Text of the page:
Albums of 2014: Dave

1. Philip Selway - Weatherhouse

Okay, to start with an admission, I am a bit of a Radiohead fanboy - something that should be evident if you look back through previous lists of mine - but despite many hours listening to the band themselves and the solo work of Thom Yorke and Johnny Greenwood, I had overlooked Philip Selway's solo work until earlier this year when I spotted that his new album, Weatherhouse, would be released soon. So, with some trepidation, I traded my credit card for the unknown and got a copy on release. I think it should be obvious by its placing in this chart (ahead of some of the best music I have heard in recent years, I will add) what my opinion is on this one… 

Where Yorke’s Tomorrows Modern Boxes feels a bit familiar and uninspiring, Weatherhouse is the exact opposite - creating a sound that constantly references the feel of Radiohead in its subtle touches, but being entirely new and moving off in a completely different direction. Where it starts with a pulsing synth it quickly opens out into  very delicate and sparse arrangements, layering simple pianos, electronics and background reverb into something beautifully haunting and peaceful. 

2. Devin Townsend Project -

I will claim that since I bought this as “” it counts as a single album, but in actual fact what we have here are two very distinct and entirely separate albums from the Devin Townsend Project.

Side one is Sky Blue - the more traditional of the two (if that description can ever be used when talking about Devin Townsend) and an album that somehow manages to combine a wall of sound containing some of the heaviest riffing this side of Machine Head, the operatic feel of power metal, and more hooks than all of the top 40 put together, into a sound completely unique and distinct. Not really something for the indie fans, but if you like the sound of metal a little more intelligent and thoughtful then most then I would heartily recommend giving it a listen.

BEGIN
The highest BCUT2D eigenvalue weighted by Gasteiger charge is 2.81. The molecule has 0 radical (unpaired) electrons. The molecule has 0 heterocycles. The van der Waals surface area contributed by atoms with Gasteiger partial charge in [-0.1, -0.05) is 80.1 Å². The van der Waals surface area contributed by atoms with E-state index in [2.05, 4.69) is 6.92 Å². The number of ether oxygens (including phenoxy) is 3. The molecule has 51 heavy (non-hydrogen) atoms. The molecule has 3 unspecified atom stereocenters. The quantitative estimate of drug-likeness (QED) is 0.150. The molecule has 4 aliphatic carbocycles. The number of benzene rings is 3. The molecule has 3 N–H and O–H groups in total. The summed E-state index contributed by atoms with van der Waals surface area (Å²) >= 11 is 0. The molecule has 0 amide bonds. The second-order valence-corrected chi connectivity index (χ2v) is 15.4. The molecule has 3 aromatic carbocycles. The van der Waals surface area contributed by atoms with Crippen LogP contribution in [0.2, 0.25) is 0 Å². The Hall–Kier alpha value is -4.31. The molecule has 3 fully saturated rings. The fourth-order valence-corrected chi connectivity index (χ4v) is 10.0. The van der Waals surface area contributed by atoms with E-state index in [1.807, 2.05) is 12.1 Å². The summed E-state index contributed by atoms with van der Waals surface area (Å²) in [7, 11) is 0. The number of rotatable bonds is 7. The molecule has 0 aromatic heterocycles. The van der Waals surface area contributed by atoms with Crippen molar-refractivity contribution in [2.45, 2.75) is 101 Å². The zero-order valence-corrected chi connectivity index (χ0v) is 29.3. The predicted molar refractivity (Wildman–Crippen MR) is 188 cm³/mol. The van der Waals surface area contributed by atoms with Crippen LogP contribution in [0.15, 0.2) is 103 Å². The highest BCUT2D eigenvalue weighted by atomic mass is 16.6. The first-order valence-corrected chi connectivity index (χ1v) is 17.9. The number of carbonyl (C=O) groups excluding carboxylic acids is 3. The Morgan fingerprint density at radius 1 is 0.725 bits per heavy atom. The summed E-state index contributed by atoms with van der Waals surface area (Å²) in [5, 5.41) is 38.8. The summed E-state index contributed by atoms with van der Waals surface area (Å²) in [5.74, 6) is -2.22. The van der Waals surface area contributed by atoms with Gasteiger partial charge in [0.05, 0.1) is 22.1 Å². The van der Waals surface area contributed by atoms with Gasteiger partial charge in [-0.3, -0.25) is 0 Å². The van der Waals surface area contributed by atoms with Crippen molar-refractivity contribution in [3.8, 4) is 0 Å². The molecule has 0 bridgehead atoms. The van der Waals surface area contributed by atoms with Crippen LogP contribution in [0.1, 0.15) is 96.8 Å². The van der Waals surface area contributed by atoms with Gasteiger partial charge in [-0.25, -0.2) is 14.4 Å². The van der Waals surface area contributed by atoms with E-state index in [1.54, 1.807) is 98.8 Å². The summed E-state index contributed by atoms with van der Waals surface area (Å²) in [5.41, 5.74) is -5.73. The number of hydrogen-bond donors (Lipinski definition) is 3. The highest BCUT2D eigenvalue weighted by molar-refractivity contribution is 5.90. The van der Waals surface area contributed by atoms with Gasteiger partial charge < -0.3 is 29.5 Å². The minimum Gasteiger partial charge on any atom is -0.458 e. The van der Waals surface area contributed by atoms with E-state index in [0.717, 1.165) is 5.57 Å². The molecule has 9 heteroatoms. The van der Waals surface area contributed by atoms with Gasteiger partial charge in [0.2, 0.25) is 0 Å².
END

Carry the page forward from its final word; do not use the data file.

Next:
Side two is Dark Matters - part two of Devin's ‘Ziltoid the Omniscient’ story about an alien coming to earth in search of coffee. If this sounds bizarre, well, that is pretty understandable, as your typical fantasy themed metal concept album this isn’t. It is a completely tongue-in-cheek piece aiming to inject some well needed humour into metal with an over the top storyline and campy voice acting and a fantastic soundtrack that ramps up the volume from Sky Blue.

3. Machine Head - Bloodstone and Diamonds

To write this review in two words - ‘utterly brutal’. To expand on that slightly, I would actually go as far as to say that with Bloodstones and Diamonds, Machine Head have created one of the best metal albums out there… They have crafted a sound that, to me, is an absolutely perfect combination of utter brutality and roaring guitars you feel in the pit of your stomach, without going overboard and venturing into the more extreme world of unintelligible grunting vocals and a fuzzy wall of indistinct guitar noise. This album instead hits you with everything Machine Head have to hand and leaves you reeling, yet coming straight back for more punishment.

4. Pretty Lights - A Color Map Of The Sun